Are prosocial skills in kindergarten related to success later in life? A study in the American Journal of Public Health shows this is indeed the case. Children who are helpful,
cooperative, and sensitive to the feelings of others in kindergarten, are more likely to graduate from college and have a full-time job as a young adult. Furthermore, those who are socially competent as a young child are less likely to use substances or be involved with the police later in life.
- Prosocial skills in kindergarten are positively related to different behavioral outcomes later in life, such as education, employment, criminal justice, and substance use.
- Young children who are helpful, emphatic and who share in kindergarten are more likely to graduate college and have a full-time job, and less likely to use substances and be involved with the police as a young adult.
- For parents and educators it’s important to know that aside from advancing cognitive skills, developing prosocial skills can also be of great importance for success later in life.
Are social skills in kindergarten related to success later in life?
753 young adults aged 19-25 (58% were boys; 50% were white, 46% were African American and 4% had other ethnical backgrounds)
The researchers used data from the longitudinal Fast Track Project, an intervention program to reduce aggression in children. The initial data that was collected in 1991 (when respondents were in kindergarten) was used, just as the data that was collected 19 years later, when those same children turned into young adults (age 19-25).
Prosocial skills in kindergarten were assessed by the teachers. They evaluated the children based on factors such as whether they shared things with others, and to what extent they were helpful, cooperative, and emphatic. These results were compared with outcomes later in life, such as education, employment, criminal justice, and substance use.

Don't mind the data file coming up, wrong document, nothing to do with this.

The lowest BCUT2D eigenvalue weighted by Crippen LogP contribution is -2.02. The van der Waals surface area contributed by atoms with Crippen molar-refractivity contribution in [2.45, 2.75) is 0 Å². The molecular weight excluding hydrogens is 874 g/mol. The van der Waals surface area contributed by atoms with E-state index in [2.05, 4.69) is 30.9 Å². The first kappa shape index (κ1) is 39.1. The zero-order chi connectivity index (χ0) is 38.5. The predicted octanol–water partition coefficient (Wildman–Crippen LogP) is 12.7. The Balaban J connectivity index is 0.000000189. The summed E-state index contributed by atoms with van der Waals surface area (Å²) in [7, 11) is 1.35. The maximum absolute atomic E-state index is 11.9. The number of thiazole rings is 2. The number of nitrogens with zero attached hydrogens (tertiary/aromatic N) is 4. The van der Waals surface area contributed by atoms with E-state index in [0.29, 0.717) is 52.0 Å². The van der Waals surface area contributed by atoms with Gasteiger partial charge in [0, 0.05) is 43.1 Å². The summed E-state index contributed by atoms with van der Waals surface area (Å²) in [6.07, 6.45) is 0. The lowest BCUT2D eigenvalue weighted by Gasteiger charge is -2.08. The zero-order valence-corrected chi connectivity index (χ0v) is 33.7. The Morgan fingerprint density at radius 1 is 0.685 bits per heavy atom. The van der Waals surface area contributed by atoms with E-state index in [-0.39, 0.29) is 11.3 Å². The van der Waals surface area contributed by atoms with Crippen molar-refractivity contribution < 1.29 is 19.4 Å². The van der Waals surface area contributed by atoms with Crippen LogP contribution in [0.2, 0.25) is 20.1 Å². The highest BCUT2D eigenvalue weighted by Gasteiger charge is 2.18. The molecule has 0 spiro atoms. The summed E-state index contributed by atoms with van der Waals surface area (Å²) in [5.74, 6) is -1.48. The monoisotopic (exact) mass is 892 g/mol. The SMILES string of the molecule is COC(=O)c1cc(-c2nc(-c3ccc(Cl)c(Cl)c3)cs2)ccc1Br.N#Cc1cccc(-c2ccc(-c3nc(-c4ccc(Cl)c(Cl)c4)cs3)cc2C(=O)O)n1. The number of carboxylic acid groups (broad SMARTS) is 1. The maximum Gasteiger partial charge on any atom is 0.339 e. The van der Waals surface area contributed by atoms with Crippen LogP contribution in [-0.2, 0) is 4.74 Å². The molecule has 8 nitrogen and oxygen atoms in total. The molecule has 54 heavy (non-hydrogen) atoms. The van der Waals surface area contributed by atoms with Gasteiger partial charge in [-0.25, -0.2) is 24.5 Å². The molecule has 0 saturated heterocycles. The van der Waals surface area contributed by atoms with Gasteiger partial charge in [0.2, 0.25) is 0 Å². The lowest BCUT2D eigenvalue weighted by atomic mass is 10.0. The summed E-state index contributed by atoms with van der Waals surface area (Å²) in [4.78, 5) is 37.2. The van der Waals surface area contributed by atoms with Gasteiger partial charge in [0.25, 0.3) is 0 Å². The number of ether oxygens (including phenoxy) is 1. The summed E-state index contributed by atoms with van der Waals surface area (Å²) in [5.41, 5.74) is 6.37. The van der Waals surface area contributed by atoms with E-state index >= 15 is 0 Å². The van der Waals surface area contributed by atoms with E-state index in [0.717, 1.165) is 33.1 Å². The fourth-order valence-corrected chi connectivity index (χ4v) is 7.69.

When analyzing the data, the researchers also took differences in family demographics (socioeconomic status), family risk status, neighborhood quality, behavioral traits and early academic ability into account.
- Prosocial skills in kindergarten were positively related to different behavioral outcomes later in life, such as education, employment, criminal justice, and substance use.
- Young adults with good social skills in kindergarten -thus those who shared, were helpful, cooperative, and emphatic- were:
- more likely to obtain a college degree;
- more likely to have a full-time job;
- more likely to have a stable employment;
- less likely to have been arrested or appear in court;
- less likely to have a high rate of binge drinking or marijuana use;
- less likely to receive public assistance;
- and less likely to live or be on a waiting list for public housing as a young adult.
- Critical note: To measure children’s prosocial skills, this study relied on scores given by kindergarten teachers. Although the teachers were daily observers in the classroom, the scores remain subjective and indicative.
Damon E. Jones, Mark Greenberg, & Max Crowley
Jones and Greenberg are affiliated with Bennett Pierce Prevention Research Center, at Pennsylvania State University (United States), and Crowley with the Center for Child and Family Policy, at Duke University (United States).
Early social-emotional functioning and public Health: The relationship between kindergarten social competence and future wellness
Buijs, L. (2016, February 19). Prosocial children have more success later in life. Bitescience. Retrieved [date], from http://www.bitescience.com/knowledgedatabase.aspx